Current Veterans Affairs (VA) dual-energy x-ray absorptiometry (DXA) testing practices are ineffective overall, a recent study found, and interventions to improve treatment adherence are needed. Researchers conducted a propensity score-matched observational study using Centers for Medicare and Medicaid Services and VA data from January 1, 2000, through December 31, 2010, with a mean follow-up time of 4.7 years. Men receiving VA primary care aged 65 to 99 years without a previous fracture (n=2,539,812) were included. They found:
- During follow-up of 153,311 men tested by DXA and 390,158 controls, 56,083 (10.3%) had sustained a fracture and 111,774 (20.6%) died.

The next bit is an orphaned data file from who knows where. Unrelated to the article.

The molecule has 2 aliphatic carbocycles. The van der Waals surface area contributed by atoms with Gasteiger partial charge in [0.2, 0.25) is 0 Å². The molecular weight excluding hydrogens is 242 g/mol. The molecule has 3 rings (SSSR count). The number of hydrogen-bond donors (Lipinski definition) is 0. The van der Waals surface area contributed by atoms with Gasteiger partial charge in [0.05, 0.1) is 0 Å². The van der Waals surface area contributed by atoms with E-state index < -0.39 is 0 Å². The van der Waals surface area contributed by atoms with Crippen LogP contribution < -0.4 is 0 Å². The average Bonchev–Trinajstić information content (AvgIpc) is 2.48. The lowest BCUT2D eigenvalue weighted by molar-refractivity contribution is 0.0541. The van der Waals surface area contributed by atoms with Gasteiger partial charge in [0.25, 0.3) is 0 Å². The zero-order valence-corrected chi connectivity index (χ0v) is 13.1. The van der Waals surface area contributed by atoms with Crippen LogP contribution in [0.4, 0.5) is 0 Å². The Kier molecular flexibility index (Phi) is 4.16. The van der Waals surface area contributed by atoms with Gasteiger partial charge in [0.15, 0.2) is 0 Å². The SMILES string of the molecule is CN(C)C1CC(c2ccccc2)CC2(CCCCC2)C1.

- Overall, DXA testing was not associated with a decrease in fractures; conclusions are limited by unmeasured confounders and low medication initiation and adherence in those meeting treatment thresholds (12% of follow-up time).
- In contrast, DXA testing in pre-specified subgroups was associated with a lower risk of fracture in comparison to the overall population who underwent DXA testing: androgen deprivation therapy, glucocorticoids, age ≥80 years, ≥1 VA guideline risk factors, and high Fracture Risk Assessment Tool using body mass index score.
Colón-Emeric CS, Pieper CF, Van Houtven CH, et al. Limited osteoporosis screening effectiveness due to low treatment rates in a national sample of older men. Mayo Clin Proc. 2018;93(12):1749–1759. doi:10.1016/j.mayocp.2018.06.024.